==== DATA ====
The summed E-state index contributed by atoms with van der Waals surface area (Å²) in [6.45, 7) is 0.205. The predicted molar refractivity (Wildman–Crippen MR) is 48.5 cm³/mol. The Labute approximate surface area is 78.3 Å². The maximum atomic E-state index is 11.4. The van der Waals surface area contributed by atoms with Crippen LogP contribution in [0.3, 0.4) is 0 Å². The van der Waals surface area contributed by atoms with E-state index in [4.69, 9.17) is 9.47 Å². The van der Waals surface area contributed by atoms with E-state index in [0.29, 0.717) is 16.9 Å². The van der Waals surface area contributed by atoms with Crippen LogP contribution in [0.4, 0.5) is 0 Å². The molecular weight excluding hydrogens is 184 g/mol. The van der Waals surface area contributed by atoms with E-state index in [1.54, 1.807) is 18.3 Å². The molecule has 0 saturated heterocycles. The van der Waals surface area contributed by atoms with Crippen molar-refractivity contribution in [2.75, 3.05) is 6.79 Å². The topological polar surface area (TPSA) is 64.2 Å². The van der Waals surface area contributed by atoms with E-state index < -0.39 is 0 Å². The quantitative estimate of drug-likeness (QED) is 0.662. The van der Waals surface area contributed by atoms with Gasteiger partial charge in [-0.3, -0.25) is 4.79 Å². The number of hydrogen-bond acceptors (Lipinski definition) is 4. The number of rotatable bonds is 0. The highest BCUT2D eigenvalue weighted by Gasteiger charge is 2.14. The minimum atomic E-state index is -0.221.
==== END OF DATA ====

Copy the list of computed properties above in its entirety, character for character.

The summed E-state index contributed by atoms with van der Waals surface area (Å²) in [6.45, 7) is 0.205. The predicted molar refractivity (Wildman–Crippen MR) is 48.5 cm³/mol. The Labute approximate surface area is 78.3 Å². The maximum atomic E-state index is 11.4. The van der Waals surface area contributed by atoms with Crippen LogP contribution in [0.3, 0.4) is 0 Å². The van der Waals surface area contributed by atoms with E-state index in [4.69, 9.17) is 9.47 Å². The van der Waals surface area contributed by atoms with E-state index in [0.29, 0.717) is 16.9 Å². The van der Waals surface area contributed by atoms with Crippen LogP contribution in [0.4, 0.5) is 0 Å². The molecular weight excluding hydrogens is 184 g/mol. The van der Waals surface area contributed by atoms with E-state index in [1.54, 1.807) is 18.3 Å². The molecule has 0 saturated heterocycles. The van der Waals surface area contributed by atoms with Crippen molar-refractivity contribution in [2.75, 3.05) is 6.79 Å². The topological polar surface area (TPSA) is 64.2 Å². The van der Waals surface area contributed by atoms with E-state index < -0.39 is 0 Å². The quantitative estimate of drug-likeness (QED) is 0.662. The van der Waals surface area contributed by atoms with Gasteiger partial charge in [-0.3, -0.25) is 4.79 Å². The number of hydrogen-bond acceptors (Lipinski definition) is 4. The number of rotatable bonds is 0. The highest BCUT2D eigenvalue weighted by Gasteiger charge is 2.14. The minimum atomic E-state index is -0.221.